Women in STEM – it’s time to try positive discrimination

04 April 2023 Consultancy.com.au 8 min. read

Despite the introduction of countless women-focused STEM initiatives and encouraging growth in the number of women studying STEM degrees, decades of investment have made little difference at the workforce level. Steph Ryan and Barbara Messerle from Nous Group makes the case for positive discrimination.

Over the past years, promising progress has been made at the university level, with increased representation of women across STEM degrees. The Australian Government’s STEM Equity Monitor reveals that between 2015 and 2020 the number of women studying STEM increased by 24 per cent, compared to a 9 per cent increase for men.

The numbers are similar in the United Kingdom: a 71 per cent increase for women and 27 per cent increase for men between 2014 and 2019. Women are also 1.6 times more likely to complete their STEM degrees than are their male colleagues.

Women have been making up a growing proportion of Australian enrolments in STEM-related degrees

While these results appear encouraging, there are caveats. There are significant variations in the proportions of women studying across STEM and related fields.

In health courses, women significantly outnumber men (71 per cent are women), but at the other end of the spectrum women represent a very small proportion of the people studying engineering (13 per cent), architecture and building (19 per cent) or IT (23 per cent).

Regardless, it is clear that myriad STEM initiatives have succeeded in inspiring more women to pursue a STEM education.

The proportion of women studying varies greatly across STEM and related fields

From education to the workforce?

However, there has been little change in the proportion of women working in STEM occupations Only one in 10 women with a STEM qualification continue to work in the field following their degree, compared to one in five men.

Despite significant investment, the proportion of STEM roles filled by women has only increased five percentage points in the past decade (to 15 per cent).

The gender split across STEM occupations has changed little over 12 years

Women are consistently underrepresented in senior roles across industry and academia. Only 23 per cent of senior management positions in STEM are held by women, lower than the Australian all-industry average (37 per cent). Likewise, in academia, only 24 per cent of the 2021 Australian Research Council-funded grants and 35 per cent of National Health and Medical Research Council (NHMRC)-funded grants had female chief investigators.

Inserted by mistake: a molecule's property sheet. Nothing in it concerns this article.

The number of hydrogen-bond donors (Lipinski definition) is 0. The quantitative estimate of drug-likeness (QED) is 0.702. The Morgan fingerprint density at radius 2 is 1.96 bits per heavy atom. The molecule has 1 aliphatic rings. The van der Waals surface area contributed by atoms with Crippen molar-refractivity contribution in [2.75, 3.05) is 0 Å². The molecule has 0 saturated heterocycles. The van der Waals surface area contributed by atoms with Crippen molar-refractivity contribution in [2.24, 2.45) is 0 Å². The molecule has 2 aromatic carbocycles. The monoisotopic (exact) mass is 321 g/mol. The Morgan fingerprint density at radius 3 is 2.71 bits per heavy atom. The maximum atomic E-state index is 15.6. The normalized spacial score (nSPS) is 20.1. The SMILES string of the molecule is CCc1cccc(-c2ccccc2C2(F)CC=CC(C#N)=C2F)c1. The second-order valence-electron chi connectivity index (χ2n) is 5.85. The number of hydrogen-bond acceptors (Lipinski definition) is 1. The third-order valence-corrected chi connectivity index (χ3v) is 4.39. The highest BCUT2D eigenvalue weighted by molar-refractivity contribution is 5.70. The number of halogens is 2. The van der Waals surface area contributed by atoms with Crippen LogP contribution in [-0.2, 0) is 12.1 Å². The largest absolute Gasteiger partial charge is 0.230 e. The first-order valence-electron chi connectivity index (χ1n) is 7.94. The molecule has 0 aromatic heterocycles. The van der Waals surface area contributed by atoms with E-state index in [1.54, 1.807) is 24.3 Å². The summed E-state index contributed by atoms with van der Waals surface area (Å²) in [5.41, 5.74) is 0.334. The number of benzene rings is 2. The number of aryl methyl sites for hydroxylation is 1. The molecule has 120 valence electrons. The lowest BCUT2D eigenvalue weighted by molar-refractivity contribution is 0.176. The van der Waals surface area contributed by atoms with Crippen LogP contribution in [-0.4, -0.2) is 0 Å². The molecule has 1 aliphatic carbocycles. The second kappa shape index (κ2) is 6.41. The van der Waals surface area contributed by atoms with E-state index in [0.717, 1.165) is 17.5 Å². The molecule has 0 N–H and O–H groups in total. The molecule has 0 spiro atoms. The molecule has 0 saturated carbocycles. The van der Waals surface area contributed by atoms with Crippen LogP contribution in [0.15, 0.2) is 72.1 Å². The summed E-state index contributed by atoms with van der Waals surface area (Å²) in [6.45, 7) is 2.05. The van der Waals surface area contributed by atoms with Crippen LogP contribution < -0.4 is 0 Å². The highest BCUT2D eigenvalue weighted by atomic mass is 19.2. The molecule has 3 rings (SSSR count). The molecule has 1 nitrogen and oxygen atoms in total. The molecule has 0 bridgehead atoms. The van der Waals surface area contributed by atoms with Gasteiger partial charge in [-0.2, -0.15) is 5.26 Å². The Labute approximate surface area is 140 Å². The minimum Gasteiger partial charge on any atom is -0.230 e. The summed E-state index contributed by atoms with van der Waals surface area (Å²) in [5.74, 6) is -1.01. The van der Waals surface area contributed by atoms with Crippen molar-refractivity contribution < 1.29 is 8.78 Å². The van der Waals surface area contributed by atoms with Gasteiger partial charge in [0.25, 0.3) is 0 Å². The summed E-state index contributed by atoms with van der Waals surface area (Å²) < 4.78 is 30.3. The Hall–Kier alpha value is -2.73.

And the numbers are going backwards. Those few women are leaving the workforce, now at a greater rate than ever before.

In 2021, Professionals Australia found that 34 per cent of women in STEM expected to leave their profession within five years, an increase of 3 percentage points from the previous survey in 2015. Concerningly, these figures are higher for younger women (40 per cent for women under 25).

Comments from survey respondents re-iterated well-known barriers, such as limited promotion opportunities, negative workplace culture and stereotyping as reasons for leaving their role.

The issue of gender representation in the STEM workforce is global. For example, the German Rectors’ Conference has expressed concern about stagnation in gender equality in science, particularly female representation in professorships, and calls for more comprehensive structural change.

The need for action

An increase of 0.5 per cent per year for women in STEM professions means we are looking at another 70 years before women are equally represented in STEM. Unless we are willing to wait another 70 years, we will need to take action.

More radical steps can, and have, been taken to uplift the roles of women in other fields. And it’s working. Organisations have found quotas and other forms of positive discrimination to be effective mechanisms for increasing female representation in previously male-dominates fields

We think it is time to look closely at positive discrimination, in line with the Australian Human Rights Commission’s definition: “Special measures [that] aim to foster greater equality by supporting groups of people who face, or have faced, entrenched discrimination so they can have similar access to opportunities as others in the community.”